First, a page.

As with previous events, we enjoyed the build up more than the event itself. There’s a pleasure in perusing the list of releases, wondering if any of your favourite bands will issue a must-have coloured vinyl LP, or keeping your ear to the ground for oddities that might even be too obscure or limited to make the main list. We’ve enjoyed sharing our top picks for the day with fans and readers…and as always, we’ve raised eyebrows and a wry smile at photos on social media of middle aged men who’ve abandoned their families to sit on a fishing stool under a blanket outside of their favourite stores at 6 AM. You’ve got to admire that kind of tenacity – especially on what turned out to be a particularly Arctic April, weather wise.
When Record Store Day first began, it was a great idea. Those who were regulars at independent record shops like Avalanche in Edinbugh and Resident in Brighton could potentially get their hands on very limited, exclusive items. It was a celebration of record buying culture, more than anything. Over the years the event has grown. After all of the major labels sensed a potential cash cow, it increasingly became about reissuing stuff en masse at inflated prices.
Record Store Day has become an event full of mixed feelings. There are now tales of people not actually visiting their local (and favourite) stores on RSD as the crowds of unfamiliar faces have made the experience quite stressful. People queue for hours in the hope of finding one of the many artificially created rarities – a lot of which seem to appear on ebay just hours later at even more inflated prices. In recent years, there have even been dealers “pre-selling” their RSD wares on the internet up to two days before the event that was supposed to get people into their shops.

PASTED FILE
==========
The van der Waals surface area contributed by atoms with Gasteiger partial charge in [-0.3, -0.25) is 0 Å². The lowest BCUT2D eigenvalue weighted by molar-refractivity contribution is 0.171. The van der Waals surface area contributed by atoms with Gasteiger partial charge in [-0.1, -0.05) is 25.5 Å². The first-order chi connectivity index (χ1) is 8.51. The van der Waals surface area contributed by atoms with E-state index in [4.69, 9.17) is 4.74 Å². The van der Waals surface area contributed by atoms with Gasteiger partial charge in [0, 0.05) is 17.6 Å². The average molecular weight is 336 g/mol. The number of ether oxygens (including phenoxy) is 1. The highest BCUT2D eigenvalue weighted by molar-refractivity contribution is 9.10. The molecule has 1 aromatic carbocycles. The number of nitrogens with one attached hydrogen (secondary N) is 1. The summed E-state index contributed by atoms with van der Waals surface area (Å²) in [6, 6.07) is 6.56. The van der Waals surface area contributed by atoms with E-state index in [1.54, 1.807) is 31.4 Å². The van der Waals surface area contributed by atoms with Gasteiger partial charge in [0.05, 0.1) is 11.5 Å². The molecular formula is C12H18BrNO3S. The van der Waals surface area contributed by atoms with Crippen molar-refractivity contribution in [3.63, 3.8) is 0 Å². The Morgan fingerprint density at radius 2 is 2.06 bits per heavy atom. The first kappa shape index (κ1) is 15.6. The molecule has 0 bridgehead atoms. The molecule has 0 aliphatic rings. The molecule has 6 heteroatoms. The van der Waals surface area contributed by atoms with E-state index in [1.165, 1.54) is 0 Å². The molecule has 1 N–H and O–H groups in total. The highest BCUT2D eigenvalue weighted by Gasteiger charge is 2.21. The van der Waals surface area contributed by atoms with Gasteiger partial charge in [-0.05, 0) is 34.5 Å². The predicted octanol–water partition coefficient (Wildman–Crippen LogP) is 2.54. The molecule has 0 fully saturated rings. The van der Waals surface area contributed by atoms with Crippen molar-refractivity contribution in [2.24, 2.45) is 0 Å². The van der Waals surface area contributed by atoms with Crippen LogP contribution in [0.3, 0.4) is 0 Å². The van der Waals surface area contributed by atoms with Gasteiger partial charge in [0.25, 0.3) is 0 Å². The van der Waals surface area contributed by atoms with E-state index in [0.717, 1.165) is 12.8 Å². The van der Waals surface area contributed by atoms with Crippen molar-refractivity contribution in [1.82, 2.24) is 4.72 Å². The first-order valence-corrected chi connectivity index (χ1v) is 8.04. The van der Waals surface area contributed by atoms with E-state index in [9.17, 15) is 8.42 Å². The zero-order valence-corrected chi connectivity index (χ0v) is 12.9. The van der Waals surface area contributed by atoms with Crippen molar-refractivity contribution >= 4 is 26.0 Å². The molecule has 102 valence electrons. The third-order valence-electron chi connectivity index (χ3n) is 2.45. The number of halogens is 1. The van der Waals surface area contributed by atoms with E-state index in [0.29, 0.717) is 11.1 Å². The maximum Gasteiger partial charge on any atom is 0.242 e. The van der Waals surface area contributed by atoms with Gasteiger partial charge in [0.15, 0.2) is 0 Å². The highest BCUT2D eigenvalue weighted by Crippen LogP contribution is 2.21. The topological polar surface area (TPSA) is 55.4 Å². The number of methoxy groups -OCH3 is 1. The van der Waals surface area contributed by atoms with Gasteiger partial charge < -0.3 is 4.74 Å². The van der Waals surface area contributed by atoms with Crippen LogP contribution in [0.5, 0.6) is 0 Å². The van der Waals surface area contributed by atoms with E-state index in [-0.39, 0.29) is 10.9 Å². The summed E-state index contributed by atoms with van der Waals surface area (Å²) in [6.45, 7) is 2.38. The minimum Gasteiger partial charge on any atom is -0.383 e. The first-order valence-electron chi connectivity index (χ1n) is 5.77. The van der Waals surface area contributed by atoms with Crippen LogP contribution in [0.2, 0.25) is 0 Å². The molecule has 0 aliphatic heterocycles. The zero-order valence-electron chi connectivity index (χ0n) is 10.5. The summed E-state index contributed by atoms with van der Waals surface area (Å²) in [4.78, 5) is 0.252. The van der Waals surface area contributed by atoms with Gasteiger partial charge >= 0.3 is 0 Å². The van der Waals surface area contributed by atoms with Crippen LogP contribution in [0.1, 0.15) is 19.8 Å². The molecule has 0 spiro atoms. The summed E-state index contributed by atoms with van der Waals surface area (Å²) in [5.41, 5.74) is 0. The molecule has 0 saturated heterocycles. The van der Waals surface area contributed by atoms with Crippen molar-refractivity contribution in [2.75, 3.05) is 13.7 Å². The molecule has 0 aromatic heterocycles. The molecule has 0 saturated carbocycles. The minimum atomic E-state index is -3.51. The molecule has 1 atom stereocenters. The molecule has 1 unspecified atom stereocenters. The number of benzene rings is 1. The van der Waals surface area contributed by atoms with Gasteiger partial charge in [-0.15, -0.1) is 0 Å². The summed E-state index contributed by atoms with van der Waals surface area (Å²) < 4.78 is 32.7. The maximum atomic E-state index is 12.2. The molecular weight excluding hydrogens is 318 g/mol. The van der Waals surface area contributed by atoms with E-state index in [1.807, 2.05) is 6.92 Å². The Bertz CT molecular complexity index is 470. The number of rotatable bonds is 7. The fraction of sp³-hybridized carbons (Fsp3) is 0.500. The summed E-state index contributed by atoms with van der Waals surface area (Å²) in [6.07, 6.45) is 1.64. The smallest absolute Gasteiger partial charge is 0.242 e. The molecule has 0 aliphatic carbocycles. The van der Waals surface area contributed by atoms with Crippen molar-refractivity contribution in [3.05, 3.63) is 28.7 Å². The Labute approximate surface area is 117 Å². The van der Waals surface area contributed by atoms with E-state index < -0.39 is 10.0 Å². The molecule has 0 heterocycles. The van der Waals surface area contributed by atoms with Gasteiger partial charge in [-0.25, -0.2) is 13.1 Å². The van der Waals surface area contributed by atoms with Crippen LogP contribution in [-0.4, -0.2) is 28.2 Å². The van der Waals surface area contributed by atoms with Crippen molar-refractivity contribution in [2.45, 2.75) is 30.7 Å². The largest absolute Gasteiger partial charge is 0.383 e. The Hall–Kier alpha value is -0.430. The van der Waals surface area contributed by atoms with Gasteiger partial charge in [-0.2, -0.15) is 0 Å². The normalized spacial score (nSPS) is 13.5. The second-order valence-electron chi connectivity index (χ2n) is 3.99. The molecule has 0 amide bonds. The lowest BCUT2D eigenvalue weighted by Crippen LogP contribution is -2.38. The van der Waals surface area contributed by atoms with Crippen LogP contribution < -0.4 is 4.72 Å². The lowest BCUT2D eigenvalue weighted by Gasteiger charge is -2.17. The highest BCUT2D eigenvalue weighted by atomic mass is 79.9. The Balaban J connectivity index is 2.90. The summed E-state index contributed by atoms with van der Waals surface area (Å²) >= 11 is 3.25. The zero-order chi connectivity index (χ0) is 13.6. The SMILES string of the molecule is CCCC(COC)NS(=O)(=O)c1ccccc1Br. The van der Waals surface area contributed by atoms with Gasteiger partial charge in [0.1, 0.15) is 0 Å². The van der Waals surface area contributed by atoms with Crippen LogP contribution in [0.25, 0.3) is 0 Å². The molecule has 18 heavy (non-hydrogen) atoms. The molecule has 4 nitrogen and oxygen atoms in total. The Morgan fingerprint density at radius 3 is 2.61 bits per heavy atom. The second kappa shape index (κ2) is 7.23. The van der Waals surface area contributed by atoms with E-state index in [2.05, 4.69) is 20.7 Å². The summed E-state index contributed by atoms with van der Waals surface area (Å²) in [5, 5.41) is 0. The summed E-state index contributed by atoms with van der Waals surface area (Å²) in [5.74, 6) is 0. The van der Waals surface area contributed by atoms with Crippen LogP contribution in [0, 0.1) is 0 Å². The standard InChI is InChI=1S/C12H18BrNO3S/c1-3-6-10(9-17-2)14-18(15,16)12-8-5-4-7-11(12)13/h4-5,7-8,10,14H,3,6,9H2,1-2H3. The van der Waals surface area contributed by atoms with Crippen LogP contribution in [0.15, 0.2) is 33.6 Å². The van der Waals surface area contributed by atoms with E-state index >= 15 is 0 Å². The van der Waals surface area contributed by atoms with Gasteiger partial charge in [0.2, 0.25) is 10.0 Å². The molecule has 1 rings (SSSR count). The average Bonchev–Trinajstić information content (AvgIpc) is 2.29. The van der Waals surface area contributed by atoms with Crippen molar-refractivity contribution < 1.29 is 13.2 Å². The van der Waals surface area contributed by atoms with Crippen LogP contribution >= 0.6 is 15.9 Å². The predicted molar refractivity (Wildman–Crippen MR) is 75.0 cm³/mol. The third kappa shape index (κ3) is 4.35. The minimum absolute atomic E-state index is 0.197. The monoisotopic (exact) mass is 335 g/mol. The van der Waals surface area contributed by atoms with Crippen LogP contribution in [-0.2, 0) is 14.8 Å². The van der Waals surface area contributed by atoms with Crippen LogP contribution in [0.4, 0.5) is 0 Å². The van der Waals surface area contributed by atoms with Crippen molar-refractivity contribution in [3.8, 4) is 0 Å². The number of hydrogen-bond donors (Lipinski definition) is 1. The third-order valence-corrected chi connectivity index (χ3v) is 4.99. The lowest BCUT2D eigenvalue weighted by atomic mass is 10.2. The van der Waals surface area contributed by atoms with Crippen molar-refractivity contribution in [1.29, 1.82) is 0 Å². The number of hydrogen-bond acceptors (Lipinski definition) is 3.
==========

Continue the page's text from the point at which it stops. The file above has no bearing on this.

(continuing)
For all Britpop fans, the annual Star Shaped Festival is the most exciting thing on the yearly calendar. Previous events have seen appearances from most of the Britpop greats, including Echobelly, Space, My Life Story and The Bluetones.
Following the success of Gary Crowley’s ‘Punk & New Wave’ box set last year in which the legendary DJ explored a variety of great alternative music without presenting the well worn hits, Edsel are set to repeat the formula again this coming March with a Steve Lamacq curated four disc box. Continue reading →